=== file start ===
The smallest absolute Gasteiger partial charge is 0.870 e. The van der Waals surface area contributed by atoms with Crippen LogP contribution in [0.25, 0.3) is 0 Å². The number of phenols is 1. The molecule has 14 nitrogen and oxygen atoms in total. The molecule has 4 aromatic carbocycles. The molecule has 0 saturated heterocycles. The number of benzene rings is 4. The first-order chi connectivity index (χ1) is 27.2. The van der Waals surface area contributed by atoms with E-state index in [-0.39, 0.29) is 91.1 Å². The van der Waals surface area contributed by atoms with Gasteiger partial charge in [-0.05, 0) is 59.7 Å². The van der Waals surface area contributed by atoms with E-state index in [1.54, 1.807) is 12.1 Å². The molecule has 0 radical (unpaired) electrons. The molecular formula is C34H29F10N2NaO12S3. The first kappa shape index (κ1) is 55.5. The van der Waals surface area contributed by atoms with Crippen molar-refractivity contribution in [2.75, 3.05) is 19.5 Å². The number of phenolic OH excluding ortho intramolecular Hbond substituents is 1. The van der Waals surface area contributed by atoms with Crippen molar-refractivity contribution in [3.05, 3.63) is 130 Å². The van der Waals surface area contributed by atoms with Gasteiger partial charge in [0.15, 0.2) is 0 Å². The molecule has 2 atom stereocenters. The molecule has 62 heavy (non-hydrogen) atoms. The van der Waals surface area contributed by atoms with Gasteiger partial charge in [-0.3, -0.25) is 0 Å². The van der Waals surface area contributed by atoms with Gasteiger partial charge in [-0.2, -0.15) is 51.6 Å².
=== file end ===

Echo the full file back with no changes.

The smallest absolute Gasteiger partial charge is 0.870 e. The van der Waals surface area contributed by atoms with Crippen LogP contribution in [0.25, 0.3) is 0 Å². The number of phenols is 1. The molecule has 14 nitrogen and oxygen atoms in total. The molecule has 4 aromatic carbocycles. The molecule has 0 saturated heterocycles. The number of benzene rings is 4. The first-order chi connectivity index (χ1) is 27.2. The van der Waals surface area contributed by atoms with E-state index in [-0.39, 0.29) is 91.1 Å². The van der Waals surface area contributed by atoms with Gasteiger partial charge in [-0.05, 0) is 59.7 Å². The van der Waals surface area contributed by atoms with E-state index in [1.54, 1.807) is 12.1 Å². The molecule has 0 radical (unpaired) electrons. The molecular formula is C34H29F10N2NaO12S3. The first kappa shape index (κ1) is 55.5. The van der Waals surface area contributed by atoms with Crippen molar-refractivity contribution in [2.75, 3.05) is 19.5 Å². The number of phenolic OH excluding ortho intramolecular Hbond substituents is 1. The van der Waals surface area contributed by atoms with Crippen molar-refractivity contribution in [3.05, 3.63) is 130 Å². The van der Waals surface area contributed by atoms with Gasteiger partial charge in [0.15, 0.2) is 0 Å². The molecule has 2 atom stereocenters. The molecule has 62 heavy (non-hydrogen) atoms. The van der Waals surface area contributed by atoms with Gasteiger partial charge in [-0.3, -0.25) is 0 Å². The van der Waals surface area contributed by atoms with Gasteiger partial charge in [-0.2, -0.15) is 51.6 Å².